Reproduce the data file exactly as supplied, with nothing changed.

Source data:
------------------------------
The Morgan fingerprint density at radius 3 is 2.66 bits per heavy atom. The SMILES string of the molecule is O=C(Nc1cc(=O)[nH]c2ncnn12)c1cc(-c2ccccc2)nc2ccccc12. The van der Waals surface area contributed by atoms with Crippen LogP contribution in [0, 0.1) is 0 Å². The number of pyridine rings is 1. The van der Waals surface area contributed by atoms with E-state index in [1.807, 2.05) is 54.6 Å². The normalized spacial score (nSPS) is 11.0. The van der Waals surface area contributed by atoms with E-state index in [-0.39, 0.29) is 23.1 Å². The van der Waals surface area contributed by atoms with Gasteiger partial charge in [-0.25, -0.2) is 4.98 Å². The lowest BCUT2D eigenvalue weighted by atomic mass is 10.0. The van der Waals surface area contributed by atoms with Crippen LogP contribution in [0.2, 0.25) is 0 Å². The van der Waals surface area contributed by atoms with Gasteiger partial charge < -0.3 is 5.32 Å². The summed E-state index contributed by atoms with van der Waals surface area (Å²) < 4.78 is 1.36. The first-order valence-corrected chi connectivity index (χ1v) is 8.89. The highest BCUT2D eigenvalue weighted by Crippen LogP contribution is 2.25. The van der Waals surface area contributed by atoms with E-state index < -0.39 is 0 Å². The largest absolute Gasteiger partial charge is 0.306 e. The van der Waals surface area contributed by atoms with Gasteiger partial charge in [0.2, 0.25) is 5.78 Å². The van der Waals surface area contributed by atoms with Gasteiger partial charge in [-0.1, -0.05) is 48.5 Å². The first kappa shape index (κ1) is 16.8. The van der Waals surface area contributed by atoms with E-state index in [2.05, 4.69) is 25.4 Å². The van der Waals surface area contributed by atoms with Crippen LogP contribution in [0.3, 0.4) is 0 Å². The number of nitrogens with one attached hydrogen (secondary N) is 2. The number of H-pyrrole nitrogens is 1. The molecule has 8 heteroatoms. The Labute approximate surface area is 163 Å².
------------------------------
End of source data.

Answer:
The Morgan fingerprint density at radius 3 is 2.66 bits per heavy atom. The SMILES string of the molecule is O=C(Nc1cc(=O)[nH]c2ncnn12)c1cc(-c2ccccc2)nc2ccccc12. The van der Waals surface area contributed by atoms with Crippen LogP contribution in [0, 0.1) is 0 Å². The number of pyridine rings is 1. The van der Waals surface area contributed by atoms with E-state index in [1.807, 2.05) is 54.6 Å². The normalized spacial score (nSPS) is 11.0. The van der Waals surface area contributed by atoms with E-state index in [-0.39, 0.29) is 23.1 Å². The van der Waals surface area contributed by atoms with Gasteiger partial charge in [-0.25, -0.2) is 4.98 Å². The lowest BCUT2D eigenvalue weighted by atomic mass is 10.0. The van der Waals surface area contributed by atoms with Crippen LogP contribution in [0.2, 0.25) is 0 Å². The van der Waals surface area contributed by atoms with Gasteiger partial charge < -0.3 is 5.32 Å². The summed E-state index contributed by atoms with van der Waals surface area (Å²) < 4.78 is 1.36. The first-order valence-corrected chi connectivity index (χ1v) is 8.89. The highest BCUT2D eigenvalue weighted by Crippen LogP contribution is 2.25. The van der Waals surface area contributed by atoms with E-state index < -0.39 is 0 Å². The largest absolute Gasteiger partial charge is 0.306 e. The van der Waals surface area contributed by atoms with Gasteiger partial charge in [0.2, 0.25) is 5.78 Å². The van der Waals surface area contributed by atoms with Gasteiger partial charge in [-0.1, -0.05) is 48.5 Å². The first kappa shape index (κ1) is 16.8. The van der Waals surface area contributed by atoms with E-state index in [2.05, 4.69) is 25.4 Å². The van der Waals surface area contributed by atoms with Crippen LogP contribution in [0.3, 0.4) is 0 Å². The number of nitrogens with one attached hydrogen (secondary N) is 2. The number of H-pyrrole nitrogens is 1. The molecule has 8 heteroatoms. The Labute approximate surface area is 163 Å².